'Life started for me when I got my stoma bag,' says 20-year-old who had her bowel removed
“I had to have my stoma bag otherwise I would have died. At 19, you do what anyone would – you choose not to die.”
Ellie Beardsmore from Sedgley was battling to get the treatment she needed for four and a half years, not knowing that she had ulcerative colitis.
The teenager would find fresh blood when she went to the toilet, but was told by her GP that she was just constipated and prescribed her cream for piles.
“Originally I was just bleeding when I went to the toilet,” she said. “Dark blood can be a sign of bowel cancer, but mine was red and fresh so they said it wasn’t cancer.
“I thought it was perfectly normal to bleed when I went to the toilet. The GP said it was fine. But I was walking around with this dying organ inside of me.”
However, the problem didn’t go away, and in the six months before her eventual surgery, Ellie began to suffer from abdominal pain, ulcers in her mouth and eczema.
“In those last six months before surgery, I was going to the toilet five or six times a day,” she said.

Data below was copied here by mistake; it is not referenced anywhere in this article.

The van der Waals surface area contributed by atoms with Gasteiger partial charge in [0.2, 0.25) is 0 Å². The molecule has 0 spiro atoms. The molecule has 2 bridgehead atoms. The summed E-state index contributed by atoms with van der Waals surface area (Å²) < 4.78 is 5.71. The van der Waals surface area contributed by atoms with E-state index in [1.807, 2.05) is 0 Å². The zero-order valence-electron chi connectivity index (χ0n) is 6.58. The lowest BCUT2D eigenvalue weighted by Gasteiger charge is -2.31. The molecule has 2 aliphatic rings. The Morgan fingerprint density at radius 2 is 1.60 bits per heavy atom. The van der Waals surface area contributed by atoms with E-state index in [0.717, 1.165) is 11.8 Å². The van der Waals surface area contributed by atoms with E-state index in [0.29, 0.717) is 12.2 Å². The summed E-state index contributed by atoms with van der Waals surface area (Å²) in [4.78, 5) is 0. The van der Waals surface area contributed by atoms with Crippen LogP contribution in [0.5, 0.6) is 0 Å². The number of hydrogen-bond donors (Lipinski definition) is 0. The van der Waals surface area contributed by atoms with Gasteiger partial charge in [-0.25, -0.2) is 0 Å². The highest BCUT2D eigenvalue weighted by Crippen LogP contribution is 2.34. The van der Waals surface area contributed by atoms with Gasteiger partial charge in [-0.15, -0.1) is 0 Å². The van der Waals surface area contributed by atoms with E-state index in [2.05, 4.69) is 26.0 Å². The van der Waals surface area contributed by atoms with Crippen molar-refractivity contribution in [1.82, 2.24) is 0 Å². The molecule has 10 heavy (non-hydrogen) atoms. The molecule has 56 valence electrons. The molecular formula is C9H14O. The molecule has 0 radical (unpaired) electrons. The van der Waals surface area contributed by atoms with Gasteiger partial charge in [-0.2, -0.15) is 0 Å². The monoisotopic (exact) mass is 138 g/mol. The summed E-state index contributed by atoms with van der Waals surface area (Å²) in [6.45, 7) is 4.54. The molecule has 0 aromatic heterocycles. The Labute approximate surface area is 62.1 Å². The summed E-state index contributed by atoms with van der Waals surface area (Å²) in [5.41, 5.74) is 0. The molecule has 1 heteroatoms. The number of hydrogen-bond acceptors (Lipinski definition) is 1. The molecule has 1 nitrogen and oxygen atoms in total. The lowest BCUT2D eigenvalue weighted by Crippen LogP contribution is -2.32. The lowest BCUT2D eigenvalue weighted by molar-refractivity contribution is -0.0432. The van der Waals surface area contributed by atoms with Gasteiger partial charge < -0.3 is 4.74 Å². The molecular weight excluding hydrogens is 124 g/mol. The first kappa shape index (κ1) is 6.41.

“Then it was 30 times a day. I basically just living on the toilet – I was on it all night and all day.”
In agony, Ellie went to A&E in April 2022 and was diagnosed with moderate ulcerated colitis and was given tablets. But just a mere week later, she was back in A&E.
It was at this point that Ellie was diagnosed with severe colitis and told that she should have emergency surgery to have her large bowel removed. Otherwise, she would die.
“I was told ‘we have got no choice but to operate and give you a stoma bag, or you aren’t going to see the year out’. It was a lot,” she said. Ellie even had the operation in her workplace, as she is a project co-ordinator for Russells Hall Hospital in Dudley.
The now 20-year-old said: “I can’t fault them. It has changed my life.”
The operation removed Ellie’s large bowel and gave her a stoma: an opening that is made through the abdominal wall, connecting the small bowel to the surface of the stomach.
Ellie says having the surgery and a stoma bag has transformed her life for the better. “People say your life ends when you get a stoma bag. But life has just started for me,” she said. “It’s amazing to be honest.
“I’m leading a really normal life – eating what I want, wearing tight clothes and doing all the weird things a 20-year-old might do. I can still go on holidays and go to water parks. I can do anything I did before and now I don’t have to worry about where the nearest toilet is. It’s changed my life.”
And now, Ellie is working hard to destigmatise stomas and Inflammatory Bowel Disease.
“Even in hospital there was a stigma around it,” she said. “I’ve even read articles where people have refused the surgery and died. There aren’t enough people like myself out there in the media with a stoma bag.”